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In terms of the structure of the roof garden, the overall design will play a big part. For some roof garden designs, planter boxes can be used, however, a typical rooftop garden will require the following layers from the “host roof” up:
- Insulation – this may not be required
- Waterproof membrane – this is vital to ensure a membrane is suitable for roof gardens
- Drainage layer – to allow free flow of water to drain point
- Geofabric – to reduce the amount and prevent fines and roots penetrating to lower layers
- Growing media – mineral-based soils have a huge advantage of being long-lasting
- Plants and mulch layer – selection of these are crucial to be matched to the expected growing conditions.
The technical details that go into the makeup of each of these layers are all important in ensuring the long-term success of a roof garden.
Maintaining a roof garden
Once you have installed a roof garden, no matter the size or scale, some level of maintenance will be required. Often seen as a barrier to installation, maintenance can be kept to a minimum by working closely with your roof garden provider at the design phase to reduce the amount of manual maintenance required and manage much of the work via automation.
All commercial buildings with roof gardens are maintained by specialised roof garden maintenance teams and include checks like drain outlets, irrigation systems and all components that support the garden.
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Other maintenance tasks that are required include fertilizing, weeding, pest control and pruning.
Many small residential extensive roof gardens are maintained by the owner but SRS can provide this service usually on an annual maintenance contract.
Here at SRS, we work closely with our clients from day one to understand the desired outcomes of installing a roof garden, allowing us to gain a full understanding of not only the requirements, but also the expected amount of time clients can dedicate to maintenance, either conducted by themselves or an outside agency.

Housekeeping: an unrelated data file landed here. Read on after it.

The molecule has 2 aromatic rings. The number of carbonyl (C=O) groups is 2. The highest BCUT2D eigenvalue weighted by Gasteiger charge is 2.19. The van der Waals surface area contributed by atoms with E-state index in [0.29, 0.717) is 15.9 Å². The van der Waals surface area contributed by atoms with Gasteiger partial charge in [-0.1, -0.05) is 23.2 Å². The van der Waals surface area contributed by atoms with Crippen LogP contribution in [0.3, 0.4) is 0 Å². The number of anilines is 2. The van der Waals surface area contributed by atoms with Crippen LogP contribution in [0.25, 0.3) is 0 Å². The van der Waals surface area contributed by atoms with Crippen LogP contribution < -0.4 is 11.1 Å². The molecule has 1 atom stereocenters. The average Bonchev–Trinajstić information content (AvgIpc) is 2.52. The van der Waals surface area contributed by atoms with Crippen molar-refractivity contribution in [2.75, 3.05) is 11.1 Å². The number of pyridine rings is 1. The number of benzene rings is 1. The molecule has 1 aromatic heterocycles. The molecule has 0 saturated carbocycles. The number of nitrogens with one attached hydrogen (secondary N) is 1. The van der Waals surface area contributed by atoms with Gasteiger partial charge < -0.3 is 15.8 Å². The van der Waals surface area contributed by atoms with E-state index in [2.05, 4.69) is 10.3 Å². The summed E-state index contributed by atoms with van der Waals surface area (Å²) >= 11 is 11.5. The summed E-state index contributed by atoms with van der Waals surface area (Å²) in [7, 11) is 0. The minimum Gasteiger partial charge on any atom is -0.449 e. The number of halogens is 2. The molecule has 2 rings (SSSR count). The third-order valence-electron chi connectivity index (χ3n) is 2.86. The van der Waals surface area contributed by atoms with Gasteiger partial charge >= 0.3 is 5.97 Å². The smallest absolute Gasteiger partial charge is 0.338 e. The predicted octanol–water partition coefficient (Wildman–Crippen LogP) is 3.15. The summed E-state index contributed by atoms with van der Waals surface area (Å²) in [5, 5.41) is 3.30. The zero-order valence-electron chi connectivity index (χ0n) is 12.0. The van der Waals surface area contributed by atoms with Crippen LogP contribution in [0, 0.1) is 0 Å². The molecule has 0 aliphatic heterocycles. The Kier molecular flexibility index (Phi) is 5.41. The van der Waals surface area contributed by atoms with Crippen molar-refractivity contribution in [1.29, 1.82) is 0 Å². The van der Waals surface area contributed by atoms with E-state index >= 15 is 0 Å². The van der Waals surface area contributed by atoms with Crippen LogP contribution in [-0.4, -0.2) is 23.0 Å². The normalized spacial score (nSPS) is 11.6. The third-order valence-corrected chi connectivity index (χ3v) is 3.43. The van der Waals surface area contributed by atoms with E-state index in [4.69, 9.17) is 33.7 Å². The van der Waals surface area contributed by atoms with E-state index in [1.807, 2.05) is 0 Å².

Benefits of rooftop gardens
The benefits of rooftop gardens are wide-ranging, from environmental, to cost-savings, to offering a place to carry out traditional gardening in urbanised areas. Here are some of the primary benefits of roof gardens:
- Expand outdoor living space
- Longevity of the roofing materials below
- Energy savings
- Converts CO? emissions
- Produces oxygen
- Creates a habitat for wildlife
- Reduces the ambient temperature
- Captures and harvest rainwater
- Reduces stormwater runoff
SRS group – helping bring your roof garden dream to fruition
If you are thinking about installing a green roof, talk to the team here at SRS Group. We have experts who have been working here in New Zealand and Australia, delivering gardens on building solutions to a variety of commercial and residential buildings.
Our enthusiasm for living foliage structures and roof garden spaces is two-pronged – it offers an edgy, on-trend yet soft design aesthetic, along with proven environmental benefits for both people and Mother Nature.
We combine a passion for creating impactful spaces through the use of foliage, with an unwavering commitment to sustainability.